The stock market was on track to ring out a banner year in mild form Tuesday, with index futures flat after a round of upbeat data on Chinese manufacturing activity against a backdrop of thin, holiday trading.
What are major indexes doing?
Futures on the Dow Jones Industrial Average YMH20, -0.07% were off 29 points, or less than 0.1%, at 28,427, while S&P 500 futures ESH20, -0.07% edged 2.9 points lower to 3,220.50. Nasdaq-100 futures NQH20, -0.12% were 13.5 points lower at 8,721.25, off 0.1%. Futures were flipping between small gains and losses.
Stocks took a step back on Monday, with the Dow DJIA, -0.64% falling 183.12 points, or 0.6%, to end at 28,462.14, while the S&P 500 SPX, -0.58% lost 18.73 points, or 0.6%, to finish at 3,221.29. The Nasdaq Composite COMP, -0.67% gave up 60.62 points, or 0.7%, ending at 8,945.99.
The pullback left the S&P 500 with a year-to-date gain of 28.5%. If that holds, it would mark the benchmark’s strongest calendar-year advance since a 29.6% gain in 2013. It would take a close above 3,248.87 on Tuesday to top the 2013 performance, which would make for the best year since a 31% rise in 1997.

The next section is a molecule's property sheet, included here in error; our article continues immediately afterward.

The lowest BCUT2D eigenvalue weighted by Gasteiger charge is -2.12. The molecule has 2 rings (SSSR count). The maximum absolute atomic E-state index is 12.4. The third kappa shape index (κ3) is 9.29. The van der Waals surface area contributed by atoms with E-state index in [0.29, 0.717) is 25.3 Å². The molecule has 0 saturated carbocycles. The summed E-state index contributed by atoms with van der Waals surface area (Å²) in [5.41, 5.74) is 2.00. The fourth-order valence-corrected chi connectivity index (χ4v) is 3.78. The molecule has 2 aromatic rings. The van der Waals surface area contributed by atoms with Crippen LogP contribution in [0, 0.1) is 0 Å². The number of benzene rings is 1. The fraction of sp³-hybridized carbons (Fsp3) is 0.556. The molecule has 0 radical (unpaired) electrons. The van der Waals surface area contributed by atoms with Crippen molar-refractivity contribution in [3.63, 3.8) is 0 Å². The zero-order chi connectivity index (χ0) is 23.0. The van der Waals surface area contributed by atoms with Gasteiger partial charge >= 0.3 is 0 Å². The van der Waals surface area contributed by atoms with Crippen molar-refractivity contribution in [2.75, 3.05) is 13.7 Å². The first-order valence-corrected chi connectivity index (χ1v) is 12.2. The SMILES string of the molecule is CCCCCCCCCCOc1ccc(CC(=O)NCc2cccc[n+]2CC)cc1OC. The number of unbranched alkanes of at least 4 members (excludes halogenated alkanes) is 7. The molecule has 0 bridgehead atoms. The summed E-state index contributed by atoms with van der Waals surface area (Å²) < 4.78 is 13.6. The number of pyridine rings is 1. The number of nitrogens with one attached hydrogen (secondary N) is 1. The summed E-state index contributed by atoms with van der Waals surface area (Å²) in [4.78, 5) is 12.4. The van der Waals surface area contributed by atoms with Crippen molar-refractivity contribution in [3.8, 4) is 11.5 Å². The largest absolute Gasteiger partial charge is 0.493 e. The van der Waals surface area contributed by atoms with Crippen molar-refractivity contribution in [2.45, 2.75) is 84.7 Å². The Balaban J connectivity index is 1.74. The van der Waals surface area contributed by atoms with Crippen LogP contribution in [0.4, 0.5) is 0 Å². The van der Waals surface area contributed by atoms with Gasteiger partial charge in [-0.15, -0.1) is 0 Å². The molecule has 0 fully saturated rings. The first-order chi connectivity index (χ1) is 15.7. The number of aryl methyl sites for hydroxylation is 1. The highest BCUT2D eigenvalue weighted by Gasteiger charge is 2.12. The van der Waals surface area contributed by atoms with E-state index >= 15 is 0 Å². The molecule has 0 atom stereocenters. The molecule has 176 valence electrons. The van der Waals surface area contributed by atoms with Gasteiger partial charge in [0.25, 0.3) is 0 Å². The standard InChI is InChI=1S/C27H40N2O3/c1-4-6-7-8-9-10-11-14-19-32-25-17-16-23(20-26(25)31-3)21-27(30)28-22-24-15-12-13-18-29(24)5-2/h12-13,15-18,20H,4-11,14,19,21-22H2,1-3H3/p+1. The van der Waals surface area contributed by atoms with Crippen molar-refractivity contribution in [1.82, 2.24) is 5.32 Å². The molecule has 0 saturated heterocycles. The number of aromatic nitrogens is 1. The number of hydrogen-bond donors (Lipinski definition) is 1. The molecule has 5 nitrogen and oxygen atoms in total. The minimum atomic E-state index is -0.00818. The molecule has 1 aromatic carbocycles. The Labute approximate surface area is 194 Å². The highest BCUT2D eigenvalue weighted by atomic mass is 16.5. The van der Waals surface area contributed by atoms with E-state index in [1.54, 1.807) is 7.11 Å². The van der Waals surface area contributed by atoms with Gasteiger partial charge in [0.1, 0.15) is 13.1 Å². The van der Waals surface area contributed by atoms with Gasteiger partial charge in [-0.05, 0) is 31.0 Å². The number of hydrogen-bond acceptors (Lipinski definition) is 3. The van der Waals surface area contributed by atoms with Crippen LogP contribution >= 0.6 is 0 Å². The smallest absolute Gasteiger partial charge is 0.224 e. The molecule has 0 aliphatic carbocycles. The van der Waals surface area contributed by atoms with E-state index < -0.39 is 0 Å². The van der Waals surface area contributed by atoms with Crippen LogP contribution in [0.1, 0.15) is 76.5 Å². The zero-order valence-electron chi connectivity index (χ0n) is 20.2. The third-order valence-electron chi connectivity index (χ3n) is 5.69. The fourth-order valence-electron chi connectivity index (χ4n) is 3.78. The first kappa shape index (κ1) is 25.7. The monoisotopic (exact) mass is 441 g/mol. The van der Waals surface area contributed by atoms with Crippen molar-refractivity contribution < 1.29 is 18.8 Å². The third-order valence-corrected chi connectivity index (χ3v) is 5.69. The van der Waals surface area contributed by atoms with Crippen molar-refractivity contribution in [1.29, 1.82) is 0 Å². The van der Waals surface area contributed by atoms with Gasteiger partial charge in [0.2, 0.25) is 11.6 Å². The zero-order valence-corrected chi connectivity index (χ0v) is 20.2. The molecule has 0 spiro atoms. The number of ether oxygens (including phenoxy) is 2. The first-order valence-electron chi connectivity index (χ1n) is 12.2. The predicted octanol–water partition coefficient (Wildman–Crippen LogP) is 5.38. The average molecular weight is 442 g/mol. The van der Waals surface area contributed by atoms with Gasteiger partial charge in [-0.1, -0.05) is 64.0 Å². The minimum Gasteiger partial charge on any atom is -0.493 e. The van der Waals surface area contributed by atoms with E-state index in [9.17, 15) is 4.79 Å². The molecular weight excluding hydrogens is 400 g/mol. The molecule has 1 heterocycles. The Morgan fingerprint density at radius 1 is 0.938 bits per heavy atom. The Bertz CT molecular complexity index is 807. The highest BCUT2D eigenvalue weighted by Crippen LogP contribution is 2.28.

What’s driving the market?
Stock-index futures lost ground Monday despite incrementally positive news on the trade front, with the South China Morning Post reporting that China’s top trade negotiator, Vice Premier Liu He, was set to visit Washington this weekend to sign the so-called phase-one trade deal.
“The visit hasn’t been confirmed yet but judging by recent comments from both Washington and Beijing, this is merely a formality as the partial deal is already wrapped up. What’s striking is the sell-the-fact reaction in stocks, which suggests that this ‘skinny deal’ is finally fully priced into the markets,” said Marios Hadjikyriacos, investment analyst at XM, in a note.
Meanwhile, data indicated easing trade tensions lifted demand for Chinese goods and boosted factory production in the country this month. The official manufacturing purchasing managers index remained unchanged at 50.2 in December, indicating an expansion in activity for a second straight month after contracting for six months.
The economic calendar is light, with the October Case-Shiller home price index due at 9 a.m. Eastern and a December consumer-confidence index reading set for release at 10 a.m. Eastern.